"Oh, I do!" cried Phronsie, hopping on one toe; "it's me!"

"Very well, then," said Dr. Fisher, going to the bedroom door, "we'll lookout for to-morrow, then."

To poor Polly, lying in the darkened room, or sitting up in the big rocking-chair--for Polly wasn't really very sick in other respects, the disease having all gone into the merry brown eyes--the time seemed interminable. Not to do anything! The very idea at any time would have filled her active, wide-awake little body with horror; and now, here she was!

"Oh, dear, I can't bear it!" she said, when she knew by the noise in the kitchen that everybody was out there; so nobody heard, except a fat, old black spider in the corner, and he didn't tell anyone!

"I know it's a week," she said, "since dinnertime! If Ben were only well, to talk to me."

"Oh, I say, Polly," screamed Joel at that moment running in, "Ben's a-comin' down the stairs!"

"Stop, Joe," said Mrs. Pepper; "you shouldn't have told; he wanted to surprise Polly."

"Oh, is he!" cried Polly, clasping her hands in rapture; "mainmy, can't! take off this horrid bandage, and see him?"

"Dear me, no!" said Mrs. Pepper, springing forward; "not for the world, Polly! Dr. Fisher'd have our ears off!"

"Well, I can hear, any way," said Polly, resigning herself to the remaining comfort; "here he is! oh, Ben!"

"There," said Ben, grasping Polly, bandage and all; "now we're all right; and! say, Polly, you're a brick!"

"Mammy told me not to say that the other day," said Joel, with a very virtuous air.

"Can't help it," said Ben, who was a little wild over Polly, and besides, he had been sick himself, and had borne a good deal too.

"Now," said Mrs. Pepper, after the first excitement was over, "you're so comfortable together, and Phronsie don't want me now, I'll go to the store; I must get some more work if Mr. Atkins'll give it to me."

"I'll be all right now, mammy, that Ben's here," cried Polly, settling back into her chair, with Phronsie on the stool at her feet.

"I'm goin' to tell her stories, ma," cried Ben, "so you needn't worry about us."

"Isn't it funny, Ben," said Polly, as the gate clicked after the mother, "to be sitting still, and telling stories in the daytime?"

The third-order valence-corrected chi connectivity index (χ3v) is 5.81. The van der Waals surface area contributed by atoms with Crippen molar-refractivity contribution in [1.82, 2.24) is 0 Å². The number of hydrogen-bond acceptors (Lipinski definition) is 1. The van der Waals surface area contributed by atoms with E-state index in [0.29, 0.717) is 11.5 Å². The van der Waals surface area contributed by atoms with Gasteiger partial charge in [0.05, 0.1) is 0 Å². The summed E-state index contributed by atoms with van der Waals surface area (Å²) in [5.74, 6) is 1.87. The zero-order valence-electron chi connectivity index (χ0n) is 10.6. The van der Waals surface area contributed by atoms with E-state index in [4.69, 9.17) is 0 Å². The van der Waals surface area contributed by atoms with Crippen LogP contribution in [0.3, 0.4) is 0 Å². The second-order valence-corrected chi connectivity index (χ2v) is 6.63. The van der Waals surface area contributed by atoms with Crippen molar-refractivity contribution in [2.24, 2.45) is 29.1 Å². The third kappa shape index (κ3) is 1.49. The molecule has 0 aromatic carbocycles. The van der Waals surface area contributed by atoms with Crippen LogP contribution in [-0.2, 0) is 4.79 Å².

"Rather funny!" replied Ben.

"Well, do go on," said Joel, as usual, rolling on the floor, in a dreadful hurry for the story to begin. Little David looked up quietly, as he sat on Ben's other side, his hands clasped tight together, just as eager, though he said nothing.

"Well; once upon a time," began Ben delightfully, and launched into one of the stories that the children thought perfectly lovely.

"Oh, Bensie," cried Polly, entranced, as they listened with bated breath, "however do you think of such nice things!"

"I've had time enough to think, the last week," said Ben, laughing, "to last a life-time!"

"Do go on," put in Joel, impatient at the delay.

"Don't hurry him so," said Polly, reprovingly; "he isn't strong."

"Ben," said David, drawing a long breath, his eyes very big--."did he really see a bear?"

"No," said Ben; "oh! where was I?"

"Why, you said Tommy heard a noise," said Polly, "and he thought it was a bear."

"Oh, yes," said Ben; "I remember; 'twasn't a--"

"Oh, make it a bear, Ben!" cried Joel, terribly disappointed; "don't let it be not a bear."

"Why, I can't," said Ben; "twouldn't sound true."

"Never mind, make it sound true," insisted Joel; "you can make anything true."

"Very well," said Ben, laughing; "I suppose I must."

"Make it two bears, Ben," begged little Phronsie.

"Oh, no, Phronsie, that's too much," cried Joel; "that'll spoil it; but make it a big bear, do Ben, and have him bite him somewhere, and most kill him."

"Oh, Joel!" cried Polly, while David's eyes got bigger than ever.

So Ben drew upon his powers as story-teller, to suit his exacting audience, and was making his bear work havoc upon poor Tommy in a way captivating to all, even Joel, when---- "Well, I declare," sounded Mrs. Pepper's cheery voice coming in upon them, "if this isn't comfortable!"

"Oh, mammy!" cried Phronsie, jumping out of Polly's arms, whither she had taken refuge during the thrilling tale, and running to her mother who gathered her baby up, "we've had a bear! a real, live bear, we have! Ben made him!"

"Have you!" said Mrs. Pepper, taking off her shawl, and laying her parcel of work down on the table, "now, that's nice!"

"Oh, mammy!" cried Polly, "it does seem so good to be all together again!"

"And I thank the Lord!" said Mrs. Pepper, looking down on her happy little group; and the tears were in her eyes-- "and children, we ought to be very good and please Him, for He's been so good to us."